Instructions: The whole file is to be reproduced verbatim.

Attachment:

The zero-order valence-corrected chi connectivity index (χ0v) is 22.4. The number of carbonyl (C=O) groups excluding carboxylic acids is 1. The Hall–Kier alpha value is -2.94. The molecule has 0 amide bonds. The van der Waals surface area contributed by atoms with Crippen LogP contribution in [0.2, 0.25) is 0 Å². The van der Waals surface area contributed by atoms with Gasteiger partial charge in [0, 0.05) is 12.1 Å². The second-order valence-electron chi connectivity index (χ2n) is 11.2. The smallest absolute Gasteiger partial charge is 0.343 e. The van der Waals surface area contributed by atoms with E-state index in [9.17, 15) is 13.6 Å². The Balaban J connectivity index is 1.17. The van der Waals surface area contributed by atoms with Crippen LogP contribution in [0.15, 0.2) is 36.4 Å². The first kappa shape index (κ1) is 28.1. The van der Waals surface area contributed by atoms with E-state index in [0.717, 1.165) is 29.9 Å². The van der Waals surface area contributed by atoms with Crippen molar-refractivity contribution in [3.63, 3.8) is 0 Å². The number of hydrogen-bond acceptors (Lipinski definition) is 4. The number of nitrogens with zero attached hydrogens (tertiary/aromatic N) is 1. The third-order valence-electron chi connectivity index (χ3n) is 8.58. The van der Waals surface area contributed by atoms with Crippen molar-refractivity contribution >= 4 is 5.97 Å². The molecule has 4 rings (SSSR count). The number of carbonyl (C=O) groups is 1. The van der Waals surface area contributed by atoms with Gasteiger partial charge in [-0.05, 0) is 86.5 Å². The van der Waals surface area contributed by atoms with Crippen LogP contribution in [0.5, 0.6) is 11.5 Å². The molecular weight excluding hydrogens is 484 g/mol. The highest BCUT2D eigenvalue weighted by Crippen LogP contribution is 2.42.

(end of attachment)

The zero-order valence-corrected chi connectivity index (χ0v) is 22.4. The number of carbonyl (C=O) groups excluding carboxylic acids is 1. The Hall–Kier alpha value is -2.94. The molecule has 0 amide bonds. The van der Waals surface area contributed by atoms with Crippen LogP contribution in [0.2, 0.25) is 0 Å². The van der Waals surface area contributed by atoms with Gasteiger partial charge in [0, 0.05) is 12.1 Å². The second-order valence-electron chi connectivity index (χ2n) is 11.2. The smallest absolute Gasteiger partial charge is 0.343 e. The van der Waals surface area contributed by atoms with E-state index in [9.17, 15) is 13.6 Å². The Balaban J connectivity index is 1.17. The van der Waals surface area contributed by atoms with Crippen LogP contribution in [0.15, 0.2) is 36.4 Å². The first kappa shape index (κ1) is 28.1. The van der Waals surface area contributed by atoms with E-state index in [0.717, 1.165) is 29.9 Å². The van der Waals surface area contributed by atoms with Crippen molar-refractivity contribution in [3.63, 3.8) is 0 Å². The number of hydrogen-bond acceptors (Lipinski definition) is 4. The number of nitrogens with zero attached hydrogens (tertiary/aromatic N) is 1. The third-order valence-electron chi connectivity index (χ3n) is 8.58. The van der Waals surface area contributed by atoms with Crippen molar-refractivity contribution >= 4 is 5.97 Å². The molecule has 4 rings (SSSR count). The number of carbonyl (C=O) groups is 1. The van der Waals surface area contributed by atoms with Gasteiger partial charge in [-0.05, 0) is 86.5 Å². The van der Waals surface area contributed by atoms with Crippen LogP contribution in [0.5, 0.6) is 11.5 Å². The molecular weight excluding hydrogens is 484 g/mol. The highest BCUT2D eigenvalue weighted by Crippen LogP contribution is 2.42.